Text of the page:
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The National Museum of African American History and Culture recently announced a variety of new events planned for the celebration of Juneteenth this year.
In a press release, the museum announced that the events will revolve around the theme of “Senses of Freedom: Exploring the Tastes, Sounds and Experiences of an African American Celebration.” With the events beginning on June 2 and lasting up until June 18, the Juneteenth celebrations include an Afrofuturism concert featuring musician Dawn Richard, the screening of the “Going to Mars: The Nikki Giovanni Project” documentary about the poet and a showcase of documentaries made by up-and-coming student filmmakers.
The NMAAHC will also hold an event dedicated to discussing Juneteenth and a special edition of their A Seat at the Table program; moderated by Julianne Malveaux, the program will discuss modern farming techniques in comparison to the practices of scientist George Washington Carver and will support Black cultivators and businesses with a special dinner.
The series of events will also spotlight Black music with the “Historically Speaking: Musical Crossroads: Stories Behind the Objects of African American Music.”Curated by Dwandalyn R. Reece, the event will feature live music along with a discussion on how objects have helped shape Black music.
“Juneteenth is a moment of liberation and jubilation, but it is also a moment where we lament,” said the museum’s deputy director, Michelle D. Commander, per the press release. “Yet, the resilience of the Black community abounds, continuing to make a way out of no way, overcoming trials and celebrating triumphs while honoring the place and price of freedom.”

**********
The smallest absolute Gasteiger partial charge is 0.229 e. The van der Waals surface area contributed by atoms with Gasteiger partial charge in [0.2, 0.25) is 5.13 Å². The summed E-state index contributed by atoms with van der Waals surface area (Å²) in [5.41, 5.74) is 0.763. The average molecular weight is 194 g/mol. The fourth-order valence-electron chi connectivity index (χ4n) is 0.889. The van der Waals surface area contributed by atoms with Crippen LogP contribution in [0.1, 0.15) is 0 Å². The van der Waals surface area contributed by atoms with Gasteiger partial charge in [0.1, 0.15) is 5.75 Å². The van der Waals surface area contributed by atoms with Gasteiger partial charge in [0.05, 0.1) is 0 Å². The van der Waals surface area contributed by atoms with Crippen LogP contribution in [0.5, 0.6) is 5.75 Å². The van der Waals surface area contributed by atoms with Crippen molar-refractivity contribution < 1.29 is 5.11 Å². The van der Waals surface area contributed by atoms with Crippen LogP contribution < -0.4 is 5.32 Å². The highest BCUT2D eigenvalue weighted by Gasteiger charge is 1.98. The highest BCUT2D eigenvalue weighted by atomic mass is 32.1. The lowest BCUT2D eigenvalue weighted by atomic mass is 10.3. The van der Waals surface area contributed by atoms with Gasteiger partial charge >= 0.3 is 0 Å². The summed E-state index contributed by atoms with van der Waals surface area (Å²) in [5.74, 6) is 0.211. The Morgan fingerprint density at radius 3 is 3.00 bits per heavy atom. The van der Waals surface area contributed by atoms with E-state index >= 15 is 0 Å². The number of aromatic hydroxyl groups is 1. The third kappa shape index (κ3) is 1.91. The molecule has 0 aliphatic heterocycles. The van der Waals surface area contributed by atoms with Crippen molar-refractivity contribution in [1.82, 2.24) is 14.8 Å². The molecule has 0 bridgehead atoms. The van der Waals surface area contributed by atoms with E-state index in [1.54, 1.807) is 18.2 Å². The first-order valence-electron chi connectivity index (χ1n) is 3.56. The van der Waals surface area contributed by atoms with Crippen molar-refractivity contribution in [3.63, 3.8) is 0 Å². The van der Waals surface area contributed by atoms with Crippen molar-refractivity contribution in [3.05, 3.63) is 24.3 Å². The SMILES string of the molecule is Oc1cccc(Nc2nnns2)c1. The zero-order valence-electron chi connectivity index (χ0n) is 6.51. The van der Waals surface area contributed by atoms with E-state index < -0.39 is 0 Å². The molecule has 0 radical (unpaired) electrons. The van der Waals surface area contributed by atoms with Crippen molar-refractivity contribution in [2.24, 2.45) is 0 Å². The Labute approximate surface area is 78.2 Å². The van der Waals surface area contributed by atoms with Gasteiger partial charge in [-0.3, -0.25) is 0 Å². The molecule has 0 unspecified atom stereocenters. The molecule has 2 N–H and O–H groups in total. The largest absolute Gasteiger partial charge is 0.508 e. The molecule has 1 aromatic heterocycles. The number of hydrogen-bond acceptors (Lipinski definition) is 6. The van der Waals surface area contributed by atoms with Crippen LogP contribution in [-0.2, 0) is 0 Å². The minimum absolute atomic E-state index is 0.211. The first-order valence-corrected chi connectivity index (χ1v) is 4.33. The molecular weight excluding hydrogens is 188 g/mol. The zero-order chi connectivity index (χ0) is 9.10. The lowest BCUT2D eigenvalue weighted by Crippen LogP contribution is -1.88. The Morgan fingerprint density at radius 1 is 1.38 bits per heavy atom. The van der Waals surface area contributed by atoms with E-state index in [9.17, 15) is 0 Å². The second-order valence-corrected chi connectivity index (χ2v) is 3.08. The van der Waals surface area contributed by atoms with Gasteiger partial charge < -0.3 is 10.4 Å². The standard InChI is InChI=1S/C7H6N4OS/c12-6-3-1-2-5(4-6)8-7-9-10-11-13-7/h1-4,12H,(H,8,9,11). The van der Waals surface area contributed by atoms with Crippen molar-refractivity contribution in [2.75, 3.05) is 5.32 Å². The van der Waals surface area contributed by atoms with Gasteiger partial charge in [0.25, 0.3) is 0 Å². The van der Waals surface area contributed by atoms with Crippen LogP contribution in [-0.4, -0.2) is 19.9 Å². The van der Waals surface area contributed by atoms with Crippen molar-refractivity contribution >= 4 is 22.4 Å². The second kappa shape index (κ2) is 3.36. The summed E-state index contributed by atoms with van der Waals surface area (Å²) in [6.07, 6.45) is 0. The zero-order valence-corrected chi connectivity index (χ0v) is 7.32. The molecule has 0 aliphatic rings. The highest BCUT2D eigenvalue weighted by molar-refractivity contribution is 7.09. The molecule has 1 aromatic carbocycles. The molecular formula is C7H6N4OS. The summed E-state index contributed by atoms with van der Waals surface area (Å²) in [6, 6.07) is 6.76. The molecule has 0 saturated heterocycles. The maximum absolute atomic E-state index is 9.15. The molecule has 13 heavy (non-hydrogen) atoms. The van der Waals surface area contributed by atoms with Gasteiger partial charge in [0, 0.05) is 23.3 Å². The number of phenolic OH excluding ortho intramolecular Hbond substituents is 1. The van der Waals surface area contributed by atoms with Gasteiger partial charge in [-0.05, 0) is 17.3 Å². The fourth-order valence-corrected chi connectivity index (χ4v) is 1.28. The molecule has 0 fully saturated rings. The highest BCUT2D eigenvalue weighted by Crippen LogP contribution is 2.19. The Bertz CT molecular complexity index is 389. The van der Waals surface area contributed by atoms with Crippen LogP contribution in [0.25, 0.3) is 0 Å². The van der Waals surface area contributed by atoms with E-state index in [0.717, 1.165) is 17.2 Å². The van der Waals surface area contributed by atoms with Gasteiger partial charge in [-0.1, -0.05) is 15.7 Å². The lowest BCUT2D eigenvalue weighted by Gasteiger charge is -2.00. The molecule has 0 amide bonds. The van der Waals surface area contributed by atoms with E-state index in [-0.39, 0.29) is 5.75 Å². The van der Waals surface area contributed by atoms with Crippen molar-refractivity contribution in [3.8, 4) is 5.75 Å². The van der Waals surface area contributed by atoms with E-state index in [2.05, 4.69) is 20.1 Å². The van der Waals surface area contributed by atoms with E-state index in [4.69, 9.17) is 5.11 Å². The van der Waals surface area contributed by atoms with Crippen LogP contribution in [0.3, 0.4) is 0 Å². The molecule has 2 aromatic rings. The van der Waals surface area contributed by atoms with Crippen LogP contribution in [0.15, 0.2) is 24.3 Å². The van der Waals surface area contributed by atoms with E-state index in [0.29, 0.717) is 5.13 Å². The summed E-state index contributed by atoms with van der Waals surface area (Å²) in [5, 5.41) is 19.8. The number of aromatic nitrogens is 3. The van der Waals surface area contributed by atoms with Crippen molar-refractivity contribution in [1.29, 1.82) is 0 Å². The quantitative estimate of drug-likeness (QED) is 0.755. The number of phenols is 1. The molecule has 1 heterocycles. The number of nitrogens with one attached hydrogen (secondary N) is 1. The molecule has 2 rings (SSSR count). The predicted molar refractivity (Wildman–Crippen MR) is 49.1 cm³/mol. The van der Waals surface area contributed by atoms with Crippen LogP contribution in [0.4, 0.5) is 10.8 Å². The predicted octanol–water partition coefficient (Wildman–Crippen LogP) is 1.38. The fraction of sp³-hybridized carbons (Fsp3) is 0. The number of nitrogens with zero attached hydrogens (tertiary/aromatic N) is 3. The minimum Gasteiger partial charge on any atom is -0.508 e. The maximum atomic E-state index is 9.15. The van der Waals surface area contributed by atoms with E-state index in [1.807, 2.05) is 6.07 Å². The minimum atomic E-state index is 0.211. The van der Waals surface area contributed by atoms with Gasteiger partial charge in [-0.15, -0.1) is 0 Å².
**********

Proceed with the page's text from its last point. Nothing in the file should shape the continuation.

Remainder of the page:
This year’s celebration marks the second anniversary of the official announcement that Juneteenth will be celebrated as a federal holiday; last year, the holiday was officially recognized by the federal government, although Juneteenth’s history extends back centuries.
The holiday officially commemorates the end of enslavement in the U.S. Juneteenth specifically refers to the date of June 19, 1865, when the Union troops arrived in Galveston Bay, Texas, to inform the enslaved people living there that they were free. The announcement came two-and-a-half years after the Emancipation Proclamation and two months after what was considered the end of the Civil War.
“Juneteenth marks our country’s second independence day,” said the National Museum of African American History and Culture per an official release. “The historical legacy of Juneteenth shows the value of never giving up hope in uncertain times.”